As luck would have it, the NHL was going through a prolonged labour dispute that ended up cancelling the hockey season. It was terrible news in the world of hockey, but it turned out to be a lifesaver for me. I approached Sportsnet with the idea of me taking five months off work to look after our baby. I remember the surprise in Scott Morrison’s voice when he took my phone call, because I think I had to be the first man in television network history to ask for a five-month parental leave. Scott — who was so supportive of us during our difficult pregnancy — was completely open to the idea.
So for five months — from February until July — I traded in my microphone for a Baby Bjorn. Sonia went back to work three days a week and I became the primary caregiver for a seven-month-old child. About two weeks into my parental leave, Elissa had a shunt malfunction and had to go back for a second operation because the cyst had re-grown inside her brain.
Following the procedure, I spent hours a day with Elissa, watching her every move. I was in charge of feeding her, changing her diaper, making sure her nap schedule was adhered to and ensuring that she was fully recovered from her surgery. I was putting on puppet shows and mixing baby formula at a time in my life when I was so pre-occupied with my career.
And this is where I believe a radical shift happened in my career.
The term “pressure” became completely re-defined for me. Was it more pressure watching a child go through multiple brain operations — or was it more stressful to remember the name of a tennis player while on live television?
My concept of pressure and what’s important completely changed in those five months, as I was forced to look after an infant baby who had just undergone another major surgery. The real pressure in life is being a parent and a primary caregiver; it’s not about a television job. Quite frankly, live television is child’s play compared to looking after a child for eight hours.
Those five months on parental leave sailed by and I returned to Sportsnet just in time to cover the end of the NHL lockout. I was back at work — but this time with a completely different attitude and approach.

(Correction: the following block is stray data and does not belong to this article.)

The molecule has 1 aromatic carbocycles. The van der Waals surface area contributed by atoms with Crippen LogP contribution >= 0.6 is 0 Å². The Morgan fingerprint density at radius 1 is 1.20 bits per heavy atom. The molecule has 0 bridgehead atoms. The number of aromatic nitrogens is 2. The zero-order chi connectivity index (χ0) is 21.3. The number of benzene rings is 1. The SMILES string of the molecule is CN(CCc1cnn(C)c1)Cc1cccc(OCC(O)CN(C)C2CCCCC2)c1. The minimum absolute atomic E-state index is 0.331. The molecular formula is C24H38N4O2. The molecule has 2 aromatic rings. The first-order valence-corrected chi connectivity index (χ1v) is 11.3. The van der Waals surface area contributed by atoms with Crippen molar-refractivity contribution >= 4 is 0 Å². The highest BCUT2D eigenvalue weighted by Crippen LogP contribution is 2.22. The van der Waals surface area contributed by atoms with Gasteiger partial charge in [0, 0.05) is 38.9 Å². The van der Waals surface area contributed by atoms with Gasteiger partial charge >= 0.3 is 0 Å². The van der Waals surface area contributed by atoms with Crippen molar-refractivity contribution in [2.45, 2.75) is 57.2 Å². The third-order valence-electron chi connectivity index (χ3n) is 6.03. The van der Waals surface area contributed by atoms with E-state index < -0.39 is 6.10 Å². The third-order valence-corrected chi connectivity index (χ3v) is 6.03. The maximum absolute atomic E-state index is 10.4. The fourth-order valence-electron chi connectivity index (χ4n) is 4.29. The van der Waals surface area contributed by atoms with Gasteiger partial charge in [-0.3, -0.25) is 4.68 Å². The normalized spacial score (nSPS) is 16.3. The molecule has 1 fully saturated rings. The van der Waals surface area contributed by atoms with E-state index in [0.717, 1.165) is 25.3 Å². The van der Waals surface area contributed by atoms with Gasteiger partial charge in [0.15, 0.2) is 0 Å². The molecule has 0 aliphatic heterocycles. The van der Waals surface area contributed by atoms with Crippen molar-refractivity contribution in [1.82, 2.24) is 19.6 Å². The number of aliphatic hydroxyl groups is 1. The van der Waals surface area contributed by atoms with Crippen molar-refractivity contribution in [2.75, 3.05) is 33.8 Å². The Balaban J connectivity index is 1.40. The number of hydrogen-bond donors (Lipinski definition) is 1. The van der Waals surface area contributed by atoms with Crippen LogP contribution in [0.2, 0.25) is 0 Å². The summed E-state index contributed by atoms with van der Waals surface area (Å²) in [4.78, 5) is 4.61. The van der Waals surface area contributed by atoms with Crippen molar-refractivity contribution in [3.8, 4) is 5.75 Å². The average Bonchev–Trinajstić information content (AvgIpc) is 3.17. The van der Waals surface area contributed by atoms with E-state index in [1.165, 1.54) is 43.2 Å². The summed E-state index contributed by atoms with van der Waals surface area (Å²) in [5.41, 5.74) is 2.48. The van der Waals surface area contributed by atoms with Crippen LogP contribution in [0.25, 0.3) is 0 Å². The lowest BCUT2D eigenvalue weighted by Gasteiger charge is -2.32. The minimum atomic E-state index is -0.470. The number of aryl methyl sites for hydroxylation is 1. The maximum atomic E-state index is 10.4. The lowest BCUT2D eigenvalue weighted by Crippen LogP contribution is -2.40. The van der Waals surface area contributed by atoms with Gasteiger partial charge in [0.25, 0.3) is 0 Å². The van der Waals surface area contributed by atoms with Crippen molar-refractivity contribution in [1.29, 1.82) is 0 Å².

I was sent away to cover playoff baseball — a series between the St. Louis Cardinals and Houston Astros in October 2005. Before every game of that series, I would go live into our newscast. And I remember a completely different feeling when that red light came on the camera and I was standing on the field in St. Louis to open up that series. I was so much more calm, relaxed and prepared for the task at hand. I even had a number of our producers comment to me on how much more comfortable and polished I looked on live television when that assignment was over.
Nowadays, I completely look forward to live television and thrive on the excitement and energy it brings. I’m no longer a ball of nerves who can’t sleep the night before broadcasting a game. In fact, I take such extended naps on a game day, that Sonia often has to wake me up and say, “It’s 4:45 p.m. and you’d better get going.” So I’ll have to jump through a quick shower, put on my suit and head to the rink because I’m going live at 6 p.m. But as I’m driving, I am no longer meticulously trying to memorize any notes for what I’m about to say on the air. I’m completely calm and relaxed because there really isn’t any pressure when it comes to live television.
The NHL appears headed for another labour shutdown this fall and I wouldn’t be the least bit surprised if there is another work stoppage. And if that’s the case, I’m wondering if I can take another parental leave and try and convince the suits at Sportsnet that it’s actually a career-builder.